College students in the Los Angeles area have some of the best educational resources available through the University of Southern California, the University of California-Los Angeles, and other nearby schools. But InterVarsity staff at those Los Angeles and Orange County schools believe that a visit to the Amazing Grace Preparatory School in central Ghana, Africa, provides an important added value to their education.
For the last dozen years, InterVarsity students from Los Angeles area colleges and universities have been traveling to Ghana during their summer vacations as part of the Adom Partnership. “There’s a whole group of alumni who would say that InterVarsity changed their lives and a big part of that was this project,” said Jon Ball, the associate divisional director for InterVarsity in Los Angeles. Jon is also the chairman of the board of Adom Partnership International, which operates Amazing Grace School.
This past summer ten college students and staff on the InterVarsity team spent four weeks at the Amazing Grace School. Linda Kim, the staff member who led the group, said that they did construction work and helped teach some classes. But the most important thing they did was build relationships and learn cross-cultural skills. “We taught the students a few of our songs and had them teach us some phrases and songs in their native language, Twi” Linda said. “And we had a chance to talk with the students about Jesus.”
The relationships may last far beyond this summer. “Because the Adom Partnership exists, summer missionaries can have an opportunity to stay connected to the school for many years,” she said. “I don’t think students on most InterVarsity summer projects have such an opportunity to stay involved after the project.”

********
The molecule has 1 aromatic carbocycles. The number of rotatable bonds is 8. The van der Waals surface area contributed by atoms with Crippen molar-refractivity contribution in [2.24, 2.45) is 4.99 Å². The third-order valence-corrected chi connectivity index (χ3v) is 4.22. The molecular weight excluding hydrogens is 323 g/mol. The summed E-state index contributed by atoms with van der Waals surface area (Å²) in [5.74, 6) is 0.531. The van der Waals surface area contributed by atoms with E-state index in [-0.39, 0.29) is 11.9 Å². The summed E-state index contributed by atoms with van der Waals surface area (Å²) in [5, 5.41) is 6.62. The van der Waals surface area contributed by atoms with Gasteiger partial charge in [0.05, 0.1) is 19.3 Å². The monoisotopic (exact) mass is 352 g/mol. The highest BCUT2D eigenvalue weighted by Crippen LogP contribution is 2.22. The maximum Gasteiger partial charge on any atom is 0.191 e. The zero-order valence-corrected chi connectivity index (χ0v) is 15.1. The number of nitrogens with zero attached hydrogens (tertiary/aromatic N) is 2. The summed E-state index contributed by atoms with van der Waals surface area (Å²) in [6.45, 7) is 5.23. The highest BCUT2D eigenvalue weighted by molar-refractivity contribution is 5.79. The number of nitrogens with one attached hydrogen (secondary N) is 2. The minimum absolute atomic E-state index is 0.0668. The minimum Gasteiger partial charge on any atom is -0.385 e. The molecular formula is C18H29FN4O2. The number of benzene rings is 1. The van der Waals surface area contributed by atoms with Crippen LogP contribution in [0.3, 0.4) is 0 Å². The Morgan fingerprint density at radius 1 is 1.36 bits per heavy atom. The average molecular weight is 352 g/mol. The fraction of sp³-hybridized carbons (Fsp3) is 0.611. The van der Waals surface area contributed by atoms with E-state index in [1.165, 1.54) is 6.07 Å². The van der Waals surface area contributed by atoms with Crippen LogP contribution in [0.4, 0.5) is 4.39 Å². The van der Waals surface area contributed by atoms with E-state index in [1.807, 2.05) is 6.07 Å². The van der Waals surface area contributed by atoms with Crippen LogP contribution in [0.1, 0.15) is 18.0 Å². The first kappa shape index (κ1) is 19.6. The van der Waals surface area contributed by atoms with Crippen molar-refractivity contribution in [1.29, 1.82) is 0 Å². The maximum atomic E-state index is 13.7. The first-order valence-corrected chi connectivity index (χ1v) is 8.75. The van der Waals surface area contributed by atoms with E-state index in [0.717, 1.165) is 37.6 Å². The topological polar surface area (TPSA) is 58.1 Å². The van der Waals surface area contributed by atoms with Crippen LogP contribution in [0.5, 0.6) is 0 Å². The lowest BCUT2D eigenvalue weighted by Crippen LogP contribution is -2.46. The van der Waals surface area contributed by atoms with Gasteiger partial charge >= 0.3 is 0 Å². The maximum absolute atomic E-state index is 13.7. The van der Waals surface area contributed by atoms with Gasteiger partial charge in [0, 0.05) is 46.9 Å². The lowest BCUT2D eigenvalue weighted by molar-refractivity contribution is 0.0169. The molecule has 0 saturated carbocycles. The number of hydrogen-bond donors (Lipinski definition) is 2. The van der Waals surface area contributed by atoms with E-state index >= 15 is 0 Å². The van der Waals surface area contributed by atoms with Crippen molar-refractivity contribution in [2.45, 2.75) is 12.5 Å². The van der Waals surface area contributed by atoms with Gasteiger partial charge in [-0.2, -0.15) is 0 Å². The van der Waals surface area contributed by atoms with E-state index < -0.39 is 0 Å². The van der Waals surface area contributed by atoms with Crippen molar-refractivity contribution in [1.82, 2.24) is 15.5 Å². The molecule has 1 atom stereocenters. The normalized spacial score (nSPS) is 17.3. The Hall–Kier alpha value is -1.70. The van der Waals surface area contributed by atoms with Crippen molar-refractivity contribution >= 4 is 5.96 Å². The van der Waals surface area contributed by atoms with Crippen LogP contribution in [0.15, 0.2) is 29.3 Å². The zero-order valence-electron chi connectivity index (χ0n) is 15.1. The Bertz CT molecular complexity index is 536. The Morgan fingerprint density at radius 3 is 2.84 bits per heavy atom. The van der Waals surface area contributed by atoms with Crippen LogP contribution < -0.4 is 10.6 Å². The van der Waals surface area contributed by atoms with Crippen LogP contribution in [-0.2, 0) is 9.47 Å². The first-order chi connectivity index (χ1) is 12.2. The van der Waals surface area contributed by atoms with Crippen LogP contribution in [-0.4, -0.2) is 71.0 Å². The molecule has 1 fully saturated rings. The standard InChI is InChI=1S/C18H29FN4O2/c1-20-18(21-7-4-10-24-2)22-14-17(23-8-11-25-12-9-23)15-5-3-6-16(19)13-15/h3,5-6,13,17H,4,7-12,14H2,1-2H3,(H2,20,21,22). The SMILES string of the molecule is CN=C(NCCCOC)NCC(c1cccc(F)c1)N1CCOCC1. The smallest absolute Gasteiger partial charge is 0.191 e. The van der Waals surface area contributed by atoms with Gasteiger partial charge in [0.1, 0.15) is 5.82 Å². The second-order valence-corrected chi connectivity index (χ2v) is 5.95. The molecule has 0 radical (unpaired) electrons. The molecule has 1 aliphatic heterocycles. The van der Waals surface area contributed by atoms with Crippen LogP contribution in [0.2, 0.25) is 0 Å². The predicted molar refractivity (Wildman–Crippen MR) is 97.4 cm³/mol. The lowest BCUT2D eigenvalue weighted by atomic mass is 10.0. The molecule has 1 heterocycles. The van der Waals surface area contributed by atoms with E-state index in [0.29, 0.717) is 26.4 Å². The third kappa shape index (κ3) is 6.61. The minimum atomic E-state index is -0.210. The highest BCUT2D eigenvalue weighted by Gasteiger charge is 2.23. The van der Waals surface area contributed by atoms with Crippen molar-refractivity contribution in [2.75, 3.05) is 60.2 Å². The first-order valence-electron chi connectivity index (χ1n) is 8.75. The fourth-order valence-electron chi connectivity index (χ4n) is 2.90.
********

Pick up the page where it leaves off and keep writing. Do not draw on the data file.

The textbooks are old; one building is still under construction, and the school struggles to pay the teachers’ salaries. But little by little, with the help of InterVarsity students, the facility is improving. And the education that the Ghanaian boys and girls receive continues to be top notch.
The school’s first 9th grade graduating class in 2005 had 16 students. Most were in pre-school when Jon Ball made his first trip in 1995. All of them passed the national high-school entrance exams, guaranteeing admission to secondary school. Few schools can match that achievement. Several students’ scores are so high that they can be placed in an elite secondary school. “Students who are children of farmers are performing at an academic level with the best in the country,” Jon said. “It really is doing a phenomenal job of breaking the cycle of poverty.”
The InterVarsity students bring more than just school supplies and a few weeks of manual labor.
“For Ghanaians in this poor village to see white, latino and black Americans doing manual labor under the direction of local skilled workers…I’m not sure words can capture what that does for the local Ghanaians in terms of empowerment,” Jon said. It also lends credibility to the school. “Local parents see Americans come consistently year after year. The parents know they can trust the school with their kids.”
The Adom Partnership is the vision of a Presbyterian pastor, the Reverend Joseph Mante, and his wife Florence. Reverend Dr. Mante has pastored 19 village churches in Ghana’s Ashanti region, and now serves as dean of Trinity Theological Seminary in Accra, Ghana. Studying in the U.S. during the early 1990s, Reverend Mante shared his vision with Jon Ball and others. InterVarsity students started traveling to Ghana on a regular basis, and the Adom Partnership was established. Adom means “grace” in the Akan language of Ghana.
Currently all ten American members of the Partnership board are InterVarsity alumni, from seven different colleges in the Los Angeles area.
“We all are deeply appreciative of the common values we have through InterVarsity,” Jon said. “Those enable us to work well as a board together, because we’re not hashing through some basic issues of worldview, faith, commitment to missions, incarnational ministry, approach to Scripture, etc. All those we have in common, so we’re able to work really well together as a board from that common basis.”
Some InterVarsity alumni will sponsor children through the Adom partnership. Others are getting their churches involved in the partnership. Jon said that one student at USC is planning to return to Ghana as a math teacher, to teach at the school.
A simple partnership and a long term commitment, deeply rooted in the Gospel message, is changing lives in Ghana, and in California.